Jim “We filmed (it) a couple of years ago and just finished editing. Initially we wanted to use CGI for the apocalyptic fire scenes, but we were concerned with making that plausible on a low budget, in the end we hired the Montana State University fire training school to actually burn 20 acres for us, and then were able to take footage of this controlled fire and digitally composite it into other scenes.”
[img_assist|nid=10128|title=|desc=|link=node|align=left|width=140|height=94]Olivia “I’ve been acting for a long time and I’m very particular, I don’t take roles so easily, and I loved the fact that everybody on that set was under 25 years old. It was really incredible to see these young filmmakers so devoted to their craft. For me it was an honor and a privilege to work with them.”
Shelley Cole, Chris Ford (Director), John Ratzenberger - The Village Barbershop
[img_assist|nid=10127|title=|desc=|link=node|align=left|width=140|height=94]Chris “The film is based on a barbershop that was near my college while I grew up. This is my first time directing, I wrote the script 10 years ago and the only way I could part with it emotionally was to make it”
Shelly “The thing that attracted me to this character was that this is a person who gets knocked down and just picks herself up, I just love her.”
[img_assist|nid=10129|title=|desc=|link=node|align=left|width=140|height=94]John “It’s a real simple film, it’s the antithesis of many films where they spend millions of dollars on special effects and nobody cares. This is a movie where you actually care about the characters. I liked my character because he loves his wife so much even after she’s passed, he still wears the ring, still honors her, and I think there’s a lot to be said for that, especially in this day and age of turnstile marriages”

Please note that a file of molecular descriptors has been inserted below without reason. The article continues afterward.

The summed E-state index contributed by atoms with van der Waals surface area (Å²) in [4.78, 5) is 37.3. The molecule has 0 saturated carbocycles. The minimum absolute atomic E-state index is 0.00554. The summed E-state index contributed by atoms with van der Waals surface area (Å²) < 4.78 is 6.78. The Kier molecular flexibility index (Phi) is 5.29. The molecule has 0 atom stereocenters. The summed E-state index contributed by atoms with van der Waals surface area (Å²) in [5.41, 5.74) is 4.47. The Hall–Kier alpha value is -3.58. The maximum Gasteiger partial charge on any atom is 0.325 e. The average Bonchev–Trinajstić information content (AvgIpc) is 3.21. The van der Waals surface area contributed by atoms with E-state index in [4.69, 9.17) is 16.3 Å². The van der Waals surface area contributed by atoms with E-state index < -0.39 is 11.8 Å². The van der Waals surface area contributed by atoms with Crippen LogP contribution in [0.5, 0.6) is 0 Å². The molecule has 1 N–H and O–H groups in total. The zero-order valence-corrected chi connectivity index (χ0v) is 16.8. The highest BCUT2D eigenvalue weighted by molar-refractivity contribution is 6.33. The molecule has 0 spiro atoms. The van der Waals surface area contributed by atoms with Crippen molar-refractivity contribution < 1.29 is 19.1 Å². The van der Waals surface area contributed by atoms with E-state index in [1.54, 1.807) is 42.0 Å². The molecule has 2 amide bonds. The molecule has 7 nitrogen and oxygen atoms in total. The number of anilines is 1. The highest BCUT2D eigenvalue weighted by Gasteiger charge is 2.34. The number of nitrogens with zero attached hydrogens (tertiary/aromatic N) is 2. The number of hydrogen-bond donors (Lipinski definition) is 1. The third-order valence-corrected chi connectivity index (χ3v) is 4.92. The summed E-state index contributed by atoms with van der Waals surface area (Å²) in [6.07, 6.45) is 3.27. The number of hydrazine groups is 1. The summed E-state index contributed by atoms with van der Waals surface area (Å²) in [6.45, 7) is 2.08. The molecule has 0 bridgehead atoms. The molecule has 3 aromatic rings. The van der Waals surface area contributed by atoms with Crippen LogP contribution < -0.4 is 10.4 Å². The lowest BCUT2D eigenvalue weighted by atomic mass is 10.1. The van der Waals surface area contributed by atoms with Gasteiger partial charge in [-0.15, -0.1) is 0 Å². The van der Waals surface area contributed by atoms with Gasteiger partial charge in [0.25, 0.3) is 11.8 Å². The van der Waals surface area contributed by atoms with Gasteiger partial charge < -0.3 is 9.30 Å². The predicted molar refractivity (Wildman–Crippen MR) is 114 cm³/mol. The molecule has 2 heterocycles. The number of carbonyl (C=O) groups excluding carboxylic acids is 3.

After entertaining the throng of media types with a roll of gaffer tape, Keaton soon had the room laughing, enthralled by his engaging personality.
He first talked about his new directorial effort – The Merry Gentleman
On star Kelly (No Country for Old Men) McDonald “Inside the film industry people have always known how good she is. She’s also out in something else in Europe right now and so that will certainly help (my film’s chances of distribution). Kelly actually came with the package, and that’s how the film came about. I was offered as an actor. My agent told me that he’d seen a really well written independent script and that Kelly was going to be in it, and I’d seen a couple of her movies, and she’s pretty great.”